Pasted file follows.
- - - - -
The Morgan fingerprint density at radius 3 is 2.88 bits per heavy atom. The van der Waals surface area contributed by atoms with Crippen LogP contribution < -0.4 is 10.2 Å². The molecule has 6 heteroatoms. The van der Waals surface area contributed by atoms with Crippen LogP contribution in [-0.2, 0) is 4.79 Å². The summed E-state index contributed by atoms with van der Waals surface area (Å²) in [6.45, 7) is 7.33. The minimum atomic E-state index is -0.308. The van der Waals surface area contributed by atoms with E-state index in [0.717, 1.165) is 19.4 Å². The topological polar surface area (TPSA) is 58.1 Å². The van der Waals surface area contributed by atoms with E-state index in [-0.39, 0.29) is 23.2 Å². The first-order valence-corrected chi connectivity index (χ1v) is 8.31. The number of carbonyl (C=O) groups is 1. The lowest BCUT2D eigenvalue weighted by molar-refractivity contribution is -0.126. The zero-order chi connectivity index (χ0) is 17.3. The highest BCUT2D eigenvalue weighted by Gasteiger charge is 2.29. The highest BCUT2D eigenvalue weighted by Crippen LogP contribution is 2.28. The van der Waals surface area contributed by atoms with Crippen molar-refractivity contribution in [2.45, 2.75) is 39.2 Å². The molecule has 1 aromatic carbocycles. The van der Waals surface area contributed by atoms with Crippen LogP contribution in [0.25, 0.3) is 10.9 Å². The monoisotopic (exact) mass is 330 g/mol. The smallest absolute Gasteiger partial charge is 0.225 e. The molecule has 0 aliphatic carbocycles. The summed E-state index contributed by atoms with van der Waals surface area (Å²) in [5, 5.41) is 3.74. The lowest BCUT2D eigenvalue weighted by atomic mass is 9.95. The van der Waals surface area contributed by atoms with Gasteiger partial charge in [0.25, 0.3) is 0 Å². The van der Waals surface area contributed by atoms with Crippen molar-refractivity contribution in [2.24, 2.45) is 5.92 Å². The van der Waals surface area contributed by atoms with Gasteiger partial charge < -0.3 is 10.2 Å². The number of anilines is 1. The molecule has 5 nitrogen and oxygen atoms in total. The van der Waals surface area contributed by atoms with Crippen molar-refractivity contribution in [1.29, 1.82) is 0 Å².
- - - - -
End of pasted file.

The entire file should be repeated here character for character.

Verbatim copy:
The Morgan fingerprint density at radius 3 is 2.88 bits per heavy atom. The van der Waals surface area contributed by atoms with Crippen LogP contribution < -0.4 is 10.2 Å². The molecule has 6 heteroatoms. The van der Waals surface area contributed by atoms with Crippen LogP contribution in [-0.2, 0) is 4.79 Å². The summed E-state index contributed by atoms with van der Waals surface area (Å²) in [6.45, 7) is 7.33. The minimum atomic E-state index is -0.308. The van der Waals surface area contributed by atoms with E-state index in [0.717, 1.165) is 19.4 Å². The topological polar surface area (TPSA) is 58.1 Å². The van der Waals surface area contributed by atoms with E-state index in [-0.39, 0.29) is 23.2 Å². The first-order valence-corrected chi connectivity index (χ1v) is 8.31. The number of carbonyl (C=O) groups is 1. The lowest BCUT2D eigenvalue weighted by molar-refractivity contribution is -0.126. The zero-order chi connectivity index (χ0) is 17.3. The highest BCUT2D eigenvalue weighted by Gasteiger charge is 2.29. The highest BCUT2D eigenvalue weighted by Crippen LogP contribution is 2.28. The van der Waals surface area contributed by atoms with Crippen molar-refractivity contribution in [2.45, 2.75) is 39.2 Å². The molecule has 1 aromatic carbocycles. The van der Waals surface area contributed by atoms with Crippen LogP contribution in [0.25, 0.3) is 10.9 Å². The monoisotopic (exact) mass is 330 g/mol. The smallest absolute Gasteiger partial charge is 0.225 e. The molecule has 0 aliphatic carbocycles. The summed E-state index contributed by atoms with van der Waals surface area (Å²) in [5, 5.41) is 3.74. The lowest BCUT2D eigenvalue weighted by atomic mass is 9.95. The van der Waals surface area contributed by atoms with Gasteiger partial charge in [0.25, 0.3) is 0 Å². The van der Waals surface area contributed by atoms with Crippen molar-refractivity contribution in [2.24, 2.45) is 5.92 Å². The van der Waals surface area contributed by atoms with Gasteiger partial charge < -0.3 is 10.2 Å². The number of anilines is 1. The molecule has 5 nitrogen and oxygen atoms in total. The van der Waals surface area contributed by atoms with Crippen molar-refractivity contribution in [1.29, 1.82) is 0 Å².